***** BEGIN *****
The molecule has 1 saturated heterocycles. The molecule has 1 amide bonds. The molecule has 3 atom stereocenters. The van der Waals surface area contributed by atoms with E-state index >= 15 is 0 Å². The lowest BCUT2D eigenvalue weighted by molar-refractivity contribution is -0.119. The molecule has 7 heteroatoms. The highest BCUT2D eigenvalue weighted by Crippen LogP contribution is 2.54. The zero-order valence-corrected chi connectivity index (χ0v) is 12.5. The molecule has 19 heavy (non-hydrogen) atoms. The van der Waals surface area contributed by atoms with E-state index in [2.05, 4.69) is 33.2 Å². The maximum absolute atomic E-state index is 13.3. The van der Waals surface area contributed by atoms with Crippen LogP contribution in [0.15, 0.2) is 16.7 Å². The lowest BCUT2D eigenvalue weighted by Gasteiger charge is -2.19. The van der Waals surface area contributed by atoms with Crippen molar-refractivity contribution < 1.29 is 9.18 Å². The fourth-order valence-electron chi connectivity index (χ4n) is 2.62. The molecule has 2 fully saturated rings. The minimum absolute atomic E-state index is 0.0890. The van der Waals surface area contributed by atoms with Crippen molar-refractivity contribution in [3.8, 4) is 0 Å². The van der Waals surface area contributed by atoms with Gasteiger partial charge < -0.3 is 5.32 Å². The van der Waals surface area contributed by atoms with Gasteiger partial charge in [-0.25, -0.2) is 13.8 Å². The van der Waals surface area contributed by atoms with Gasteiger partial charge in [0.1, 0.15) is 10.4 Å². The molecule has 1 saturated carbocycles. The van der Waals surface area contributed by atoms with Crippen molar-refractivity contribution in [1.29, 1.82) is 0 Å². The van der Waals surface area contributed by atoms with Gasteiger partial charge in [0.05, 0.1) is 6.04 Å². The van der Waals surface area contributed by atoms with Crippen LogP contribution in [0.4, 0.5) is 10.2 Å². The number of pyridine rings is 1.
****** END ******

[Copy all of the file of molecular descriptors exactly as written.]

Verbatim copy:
The molecule has 1 saturated heterocycles. The molecule has 1 amide bonds. The molecule has 3 atom stereocenters. The van der Waals surface area contributed by atoms with E-state index >= 15 is 0 Å². The lowest BCUT2D eigenvalue weighted by molar-refractivity contribution is -0.119. The molecule has 7 heteroatoms. The highest BCUT2D eigenvalue weighted by Crippen LogP contribution is 2.54. The zero-order valence-corrected chi connectivity index (χ0v) is 12.5. The molecule has 19 heavy (non-hydrogen) atoms. The van der Waals surface area contributed by atoms with E-state index in [2.05, 4.69) is 33.2 Å². The maximum absolute atomic E-state index is 13.3. The van der Waals surface area contributed by atoms with Crippen LogP contribution in [0.15, 0.2) is 16.7 Å². The lowest BCUT2D eigenvalue weighted by Gasteiger charge is -2.19. The van der Waals surface area contributed by atoms with Crippen molar-refractivity contribution < 1.29 is 9.18 Å². The fourth-order valence-electron chi connectivity index (χ4n) is 2.62. The molecule has 2 fully saturated rings. The minimum absolute atomic E-state index is 0.0890. The van der Waals surface area contributed by atoms with Crippen molar-refractivity contribution in [3.8, 4) is 0 Å². The van der Waals surface area contributed by atoms with Gasteiger partial charge < -0.3 is 5.32 Å². The van der Waals surface area contributed by atoms with Gasteiger partial charge in [-0.25, -0.2) is 13.8 Å². The van der Waals surface area contributed by atoms with Gasteiger partial charge in [0.1, 0.15) is 10.4 Å². The molecule has 1 saturated carbocycles. The van der Waals surface area contributed by atoms with Crippen molar-refractivity contribution in [1.29, 1.82) is 0 Å². The van der Waals surface area contributed by atoms with Gasteiger partial charge in [0.05, 0.1) is 6.04 Å². The van der Waals surface area contributed by atoms with Crippen LogP contribution in [0.4, 0.5) is 10.2 Å². The number of pyridine rings is 1.